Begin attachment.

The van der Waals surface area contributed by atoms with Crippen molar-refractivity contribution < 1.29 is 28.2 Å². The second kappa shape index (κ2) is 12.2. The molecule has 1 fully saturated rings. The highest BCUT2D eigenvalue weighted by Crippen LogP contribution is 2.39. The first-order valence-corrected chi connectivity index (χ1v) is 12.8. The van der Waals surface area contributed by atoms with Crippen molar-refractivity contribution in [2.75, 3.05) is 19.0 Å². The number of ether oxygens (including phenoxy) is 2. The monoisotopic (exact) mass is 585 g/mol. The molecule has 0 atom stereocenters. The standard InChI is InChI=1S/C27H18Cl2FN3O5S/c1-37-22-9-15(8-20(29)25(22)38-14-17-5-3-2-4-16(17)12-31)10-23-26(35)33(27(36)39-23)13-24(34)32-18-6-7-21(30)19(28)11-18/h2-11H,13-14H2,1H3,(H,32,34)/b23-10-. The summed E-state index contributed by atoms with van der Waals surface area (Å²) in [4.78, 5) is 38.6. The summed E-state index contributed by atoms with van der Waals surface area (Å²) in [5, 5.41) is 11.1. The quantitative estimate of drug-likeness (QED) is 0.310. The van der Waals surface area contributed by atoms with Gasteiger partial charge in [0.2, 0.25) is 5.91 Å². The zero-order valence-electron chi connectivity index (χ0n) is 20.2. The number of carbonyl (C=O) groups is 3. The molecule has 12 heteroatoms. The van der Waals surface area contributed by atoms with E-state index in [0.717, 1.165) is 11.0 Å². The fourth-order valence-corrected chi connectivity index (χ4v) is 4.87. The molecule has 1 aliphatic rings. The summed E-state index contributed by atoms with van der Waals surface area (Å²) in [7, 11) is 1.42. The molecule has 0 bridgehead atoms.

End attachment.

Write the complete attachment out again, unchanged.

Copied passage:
The van der Waals surface area contributed by atoms with Crippen molar-refractivity contribution < 1.29 is 28.2 Å². The second kappa shape index (κ2) is 12.2. The molecule has 1 fully saturated rings. The highest BCUT2D eigenvalue weighted by Crippen LogP contribution is 2.39. The first-order valence-corrected chi connectivity index (χ1v) is 12.8. The van der Waals surface area contributed by atoms with Crippen molar-refractivity contribution in [2.75, 3.05) is 19.0 Å². The number of ether oxygens (including phenoxy) is 2. The monoisotopic (exact) mass is 585 g/mol. The molecule has 0 atom stereocenters. The standard InChI is InChI=1S/C27H18Cl2FN3O5S/c1-37-22-9-15(8-20(29)25(22)38-14-17-5-3-2-4-16(17)12-31)10-23-26(35)33(27(36)39-23)13-24(34)32-18-6-7-21(30)19(28)11-18/h2-11H,13-14H2,1H3,(H,32,34)/b23-10-. The summed E-state index contributed by atoms with van der Waals surface area (Å²) in [4.78, 5) is 38.6. The summed E-state index contributed by atoms with van der Waals surface area (Å²) in [5, 5.41) is 11.1. The quantitative estimate of drug-likeness (QED) is 0.310. The van der Waals surface area contributed by atoms with Gasteiger partial charge in [0.2, 0.25) is 5.91 Å². The zero-order valence-electron chi connectivity index (χ0n) is 20.2. The number of carbonyl (C=O) groups is 3. The molecule has 12 heteroatoms. The van der Waals surface area contributed by atoms with E-state index in [0.717, 1.165) is 11.0 Å². The fourth-order valence-corrected chi connectivity index (χ4v) is 4.87. The molecule has 1 aliphatic rings. The summed E-state index contributed by atoms with van der Waals surface area (Å²) in [7, 11) is 1.42. The molecule has 0 bridgehead atoms.